Businesses that do not incorporate some type of outlet for volunteering or helping others risk millennials viewing them as profit-driven. To millennials, profit isn’t everything. They want to impact others positively. Essentially, they want to leave a mark on the world that shows they weren’t always seeking material items.
There are thousands of potential causes a company can support. However, two in particular stand out to millennials: racial injustice and the environment.
Racial injustice has been a hot topic for decades, but it truly exploded in the wake of the COVID-19 pandemic. Following the murder of George Floyd, protests erupted across the United States. Led by the Black Lives Matter organization, hundreds of thousands of people took to the streets to demand an end to systemic racism.
Organizations are waking up to the reality that people are unwilling to accept racial injustice. They want to see minorities in crucial leadership roles. They are demanding a work environment more representative of the diversity in the U.S.
Companies can support a more diverse workforce by ensuring that individuals in management positions are reflective of society. Organizations must put more effort into ensuring everyone has a place in the organization regardless of ethnicity, gender, or background.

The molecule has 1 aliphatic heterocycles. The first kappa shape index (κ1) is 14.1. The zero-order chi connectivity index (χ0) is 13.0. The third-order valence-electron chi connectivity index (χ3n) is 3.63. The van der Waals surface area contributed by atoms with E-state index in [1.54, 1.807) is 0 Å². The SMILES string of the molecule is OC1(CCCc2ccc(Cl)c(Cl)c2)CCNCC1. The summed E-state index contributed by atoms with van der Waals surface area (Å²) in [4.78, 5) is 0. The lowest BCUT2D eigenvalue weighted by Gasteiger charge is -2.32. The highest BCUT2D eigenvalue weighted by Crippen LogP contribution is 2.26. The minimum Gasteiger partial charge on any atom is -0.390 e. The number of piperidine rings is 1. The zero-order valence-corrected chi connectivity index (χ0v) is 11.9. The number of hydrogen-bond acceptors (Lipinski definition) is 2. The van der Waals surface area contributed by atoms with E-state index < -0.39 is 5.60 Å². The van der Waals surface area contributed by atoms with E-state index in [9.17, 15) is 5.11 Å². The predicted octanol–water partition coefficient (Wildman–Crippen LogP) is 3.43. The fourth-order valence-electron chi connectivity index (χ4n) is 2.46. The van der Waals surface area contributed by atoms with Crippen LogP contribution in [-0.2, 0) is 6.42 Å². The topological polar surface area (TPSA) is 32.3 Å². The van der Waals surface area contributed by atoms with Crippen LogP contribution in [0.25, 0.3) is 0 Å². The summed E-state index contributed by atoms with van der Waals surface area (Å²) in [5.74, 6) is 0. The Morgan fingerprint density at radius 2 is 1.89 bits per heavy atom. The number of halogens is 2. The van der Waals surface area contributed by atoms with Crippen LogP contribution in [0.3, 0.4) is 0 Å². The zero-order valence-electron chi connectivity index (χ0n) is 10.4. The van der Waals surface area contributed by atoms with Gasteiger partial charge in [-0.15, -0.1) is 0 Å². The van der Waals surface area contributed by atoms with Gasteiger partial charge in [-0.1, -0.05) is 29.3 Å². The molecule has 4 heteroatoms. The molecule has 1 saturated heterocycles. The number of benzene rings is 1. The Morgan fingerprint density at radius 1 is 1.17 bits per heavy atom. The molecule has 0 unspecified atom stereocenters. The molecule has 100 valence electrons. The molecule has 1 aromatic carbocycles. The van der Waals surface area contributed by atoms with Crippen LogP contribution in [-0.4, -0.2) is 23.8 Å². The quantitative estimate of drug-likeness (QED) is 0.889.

Encouraging diversity shouldn’t just be an exercise of empty words. Companies must take action and create an environment accepting of everyone and free from bias.
Concerns about the environment have increased over the past decades. We are now seeing the impacts of pollution, rampant plastic usage, and greenhouse gases, and they are not pretty. Numerous studies connect pollution to climate change, and millennials are at the forefront of concern.
Companies can support millennials’ worry about the environment by focusing on sustainability. Management can encourage employees to recommend actions that reduce their negative footprint on the environment.
Some ideas include reducing paper use in business activities, encouraging work from home several days a week, and promoting recycling throughout the organization.
If a company’s products are harmful to the environment, it can encourage workers to look for opportunities to promote sustainability in its goods.
Other ways to advocate for environmental causes include promoting volunteer activities, like cleaning up nearby beaches or lakes, to employees and workers.
Millennials in the U.S. are the first generation to grow up without serious concerns about wars or poverty. They’re happier when their work helps others and promotes fundamental causes, like the environment and racial injustice.
Organizations can support millennials’ desires for a value-driven work environment by offering them opportunities for volunteering and by changing company sustainability practices.
Millennials are more likely to view their company in a positive light if they feel that the organization agrees with their values.